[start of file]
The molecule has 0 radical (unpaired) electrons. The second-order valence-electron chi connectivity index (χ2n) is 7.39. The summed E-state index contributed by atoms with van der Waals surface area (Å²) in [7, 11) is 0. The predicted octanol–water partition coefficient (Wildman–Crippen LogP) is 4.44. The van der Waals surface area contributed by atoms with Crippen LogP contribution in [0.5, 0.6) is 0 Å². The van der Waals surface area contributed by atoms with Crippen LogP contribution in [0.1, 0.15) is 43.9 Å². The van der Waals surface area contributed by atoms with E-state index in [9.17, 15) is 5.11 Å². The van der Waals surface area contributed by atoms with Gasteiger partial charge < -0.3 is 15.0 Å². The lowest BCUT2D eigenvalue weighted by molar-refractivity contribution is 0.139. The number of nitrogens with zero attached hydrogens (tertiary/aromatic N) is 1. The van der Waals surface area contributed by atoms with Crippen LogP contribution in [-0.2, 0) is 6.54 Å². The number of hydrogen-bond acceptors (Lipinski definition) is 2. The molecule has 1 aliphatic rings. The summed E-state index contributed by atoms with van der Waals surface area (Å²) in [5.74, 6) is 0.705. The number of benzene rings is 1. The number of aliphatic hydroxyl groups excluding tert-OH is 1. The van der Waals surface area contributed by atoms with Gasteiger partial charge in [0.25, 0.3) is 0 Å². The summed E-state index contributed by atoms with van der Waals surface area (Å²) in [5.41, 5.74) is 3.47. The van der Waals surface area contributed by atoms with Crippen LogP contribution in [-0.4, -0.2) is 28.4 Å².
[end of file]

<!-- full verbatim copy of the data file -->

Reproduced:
The molecule has 0 radical (unpaired) electrons. The second-order valence-electron chi connectivity index (χ2n) is 7.39. The summed E-state index contributed by atoms with van der Waals surface area (Å²) in [7, 11) is 0. The predicted octanol–water partition coefficient (Wildman–Crippen LogP) is 4.44. The van der Waals surface area contributed by atoms with Crippen LogP contribution in [0.5, 0.6) is 0 Å². The van der Waals surface area contributed by atoms with Crippen LogP contribution in [0.1, 0.15) is 43.9 Å². The van der Waals surface area contributed by atoms with E-state index in [9.17, 15) is 5.11 Å². The van der Waals surface area contributed by atoms with Gasteiger partial charge < -0.3 is 15.0 Å². The lowest BCUT2D eigenvalue weighted by molar-refractivity contribution is 0.139. The number of nitrogens with zero attached hydrogens (tertiary/aromatic N) is 1. The van der Waals surface area contributed by atoms with Crippen LogP contribution in [-0.2, 0) is 6.54 Å². The number of hydrogen-bond acceptors (Lipinski definition) is 2. The molecule has 1 aliphatic rings. The summed E-state index contributed by atoms with van der Waals surface area (Å²) in [5.74, 6) is 0.705. The number of benzene rings is 1. The number of aliphatic hydroxyl groups excluding tert-OH is 1. The van der Waals surface area contributed by atoms with Gasteiger partial charge in [0.25, 0.3) is 0 Å². The summed E-state index contributed by atoms with van der Waals surface area (Å²) in [5.41, 5.74) is 3.47. The van der Waals surface area contributed by atoms with Crippen LogP contribution in [-0.4, -0.2) is 28.4 Å².